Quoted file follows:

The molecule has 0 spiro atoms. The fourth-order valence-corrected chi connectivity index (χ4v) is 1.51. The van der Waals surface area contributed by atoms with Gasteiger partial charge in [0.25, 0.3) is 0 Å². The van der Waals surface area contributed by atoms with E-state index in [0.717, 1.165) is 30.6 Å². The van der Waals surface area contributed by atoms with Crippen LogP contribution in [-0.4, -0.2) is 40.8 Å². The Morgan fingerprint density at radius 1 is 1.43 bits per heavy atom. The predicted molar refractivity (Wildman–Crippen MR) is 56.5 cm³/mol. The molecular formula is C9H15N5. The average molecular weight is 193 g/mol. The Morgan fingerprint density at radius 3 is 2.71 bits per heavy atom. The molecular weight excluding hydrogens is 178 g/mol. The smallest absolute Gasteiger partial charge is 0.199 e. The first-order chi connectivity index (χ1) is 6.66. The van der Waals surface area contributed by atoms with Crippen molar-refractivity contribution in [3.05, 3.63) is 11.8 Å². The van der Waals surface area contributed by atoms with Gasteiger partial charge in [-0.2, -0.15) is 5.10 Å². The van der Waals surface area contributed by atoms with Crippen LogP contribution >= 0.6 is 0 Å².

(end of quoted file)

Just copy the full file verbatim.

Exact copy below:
The molecule has 0 spiro atoms. The fourth-order valence-corrected chi connectivity index (χ4v) is 1.51. The van der Waals surface area contributed by atoms with Gasteiger partial charge in [0.25, 0.3) is 0 Å². The van der Waals surface area contributed by atoms with E-state index in [0.717, 1.165) is 30.6 Å². The van der Waals surface area contributed by atoms with Crippen LogP contribution in [-0.4, -0.2) is 40.8 Å². The Morgan fingerprint density at radius 1 is 1.43 bits per heavy atom. The predicted molar refractivity (Wildman–Crippen MR) is 56.5 cm³/mol. The molecular formula is C9H15N5. The average molecular weight is 193 g/mol. The Morgan fingerprint density at radius 3 is 2.71 bits per heavy atom. The molecular weight excluding hydrogens is 178 g/mol. The smallest absolute Gasteiger partial charge is 0.199 e. The first-order chi connectivity index (χ1) is 6.66. The van der Waals surface area contributed by atoms with Crippen molar-refractivity contribution in [3.05, 3.63) is 11.8 Å². The van der Waals surface area contributed by atoms with Gasteiger partial charge in [-0.2, -0.15) is 5.10 Å². The van der Waals surface area contributed by atoms with Crippen LogP contribution >= 0.6 is 0 Å².